Strawberry Jam: A Lesson from My Nana

Strawberry Jam: A Lesson from My Nana

Strawberry Jam: A Lesson from My Nana

By Rachel Parsons

The art of preserving food has been a vital skill for humankind. In the past, humans relied on their own ability to create a store of food for the winter, when no crops could be grown, to get them through. An extension of this ability is the making of jellies and jams. In my family, this skill has been passed down from generation to generation, and I chose to learn the skill from my grandmother, Dana Pearman Moye, who has perfected the art. Over the course of this project, I have discovered how she leaned the skill, I learned the basics of it myself, and came to realize the importance that such knowledge still holds for humanity.

Click above link to read full article.

In honor of my dear Nana’s 63rd birthday. Happy birthday, Nana!

Lunch with Mark O’Connor

Saturday, April 21st, I was unexpectedly given the opportunity to tag along with my good friend Megan Gregory to have lunch with the one and only Mark O’Connor.

For those who don’t know, Mark O’Connor is probably the single greatest violinist and fiddle player in the states. I’ve loved his music since I was a little girl and of course I jumped at the opportunity to meet him. As it turns out, Mark is a really cool guy and he paid for our lunch at Cafe Lola’s in Johnson City, TN.

Mark also told Megan and I about the biography about him that is currently in the works, shared a cute video of his infant daughter playing her first violin, and told us about his son Forrest, who has his own band, Forrest and the Flight.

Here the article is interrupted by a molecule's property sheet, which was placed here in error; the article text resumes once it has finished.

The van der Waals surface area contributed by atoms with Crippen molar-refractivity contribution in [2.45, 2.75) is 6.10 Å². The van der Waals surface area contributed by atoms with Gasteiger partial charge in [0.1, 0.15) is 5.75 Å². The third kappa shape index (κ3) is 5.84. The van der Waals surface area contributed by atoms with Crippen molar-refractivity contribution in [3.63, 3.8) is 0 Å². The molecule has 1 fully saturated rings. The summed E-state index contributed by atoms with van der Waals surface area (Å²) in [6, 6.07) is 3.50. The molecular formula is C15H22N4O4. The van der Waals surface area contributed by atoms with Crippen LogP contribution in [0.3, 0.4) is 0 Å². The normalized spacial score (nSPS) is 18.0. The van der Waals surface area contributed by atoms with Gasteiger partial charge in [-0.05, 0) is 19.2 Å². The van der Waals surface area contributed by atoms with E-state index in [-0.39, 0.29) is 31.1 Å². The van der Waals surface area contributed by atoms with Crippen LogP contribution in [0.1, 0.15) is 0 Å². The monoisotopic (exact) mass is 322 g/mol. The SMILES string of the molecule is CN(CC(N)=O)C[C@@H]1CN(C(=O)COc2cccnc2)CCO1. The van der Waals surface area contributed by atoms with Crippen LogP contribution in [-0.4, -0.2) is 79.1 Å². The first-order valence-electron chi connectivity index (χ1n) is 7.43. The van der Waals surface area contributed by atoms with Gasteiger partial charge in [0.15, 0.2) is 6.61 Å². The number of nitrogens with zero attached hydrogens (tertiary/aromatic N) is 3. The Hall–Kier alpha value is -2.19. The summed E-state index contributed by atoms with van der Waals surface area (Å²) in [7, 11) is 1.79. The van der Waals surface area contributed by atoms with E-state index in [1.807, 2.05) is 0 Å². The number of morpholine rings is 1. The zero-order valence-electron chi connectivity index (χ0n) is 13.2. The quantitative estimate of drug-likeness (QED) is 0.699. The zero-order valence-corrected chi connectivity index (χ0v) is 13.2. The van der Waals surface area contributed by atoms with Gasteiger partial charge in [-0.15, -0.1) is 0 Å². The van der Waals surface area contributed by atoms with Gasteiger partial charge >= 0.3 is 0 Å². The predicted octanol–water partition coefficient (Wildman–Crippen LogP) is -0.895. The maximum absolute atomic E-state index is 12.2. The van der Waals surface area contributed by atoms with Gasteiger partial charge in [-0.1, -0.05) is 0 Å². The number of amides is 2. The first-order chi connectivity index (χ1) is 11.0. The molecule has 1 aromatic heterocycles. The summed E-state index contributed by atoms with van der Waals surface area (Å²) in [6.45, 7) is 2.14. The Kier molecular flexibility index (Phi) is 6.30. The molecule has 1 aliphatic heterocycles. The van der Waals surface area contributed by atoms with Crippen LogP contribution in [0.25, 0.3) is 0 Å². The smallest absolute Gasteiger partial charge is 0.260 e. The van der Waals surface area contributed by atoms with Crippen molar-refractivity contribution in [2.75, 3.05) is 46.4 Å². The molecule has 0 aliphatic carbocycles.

Another thing I learned about Mark is that he can play the violin and skateboard at the same time! Check it out!

It really was an honor to meet Mark and learn about his many projects and his talented children. I’m an even bigger fan now! Of course, free lunch is a good way to win my heart, ha ha.

And for fun, a track with Mark, Edgar Meyer, and Yo-Yo Ma:

Universal Hero: The Quest of Vril Dox II

Universal Hero: The Quest of Vril Dox II

Universal Hero: The Quest of Vril Dox II

By Rachel Parsons

            Comic book superheroes are excellent modern day examples of the way our society perpetuates the story of the hero’s quest. Icons like Superman and Batman are easily recognized around the world, bearing the moniker of “hero” with honor and integrity. Just as comic books express the idealistic, perfect hero that everyone wishes was real, they can also show us less glamorous “heroes” whose claim to such a title might seem dubious at best. In the universe of DC Comics alone, there is a wealth of morally gray heroes that don’t quite shine like the Man of Steel. One such character is Vril Dox II, also known as Brainiac 2, the son of Superman’s nemesis. Though Brainiac 2 might seem an unlikely hero and definitely straddles the moral fence, his story is nonetheless a good example of the hero’s quest as it is described by Joseph Campbell, in his book The Hero With A Thousand Faces.

Click above link to read complete essay.

Oakwyn Farms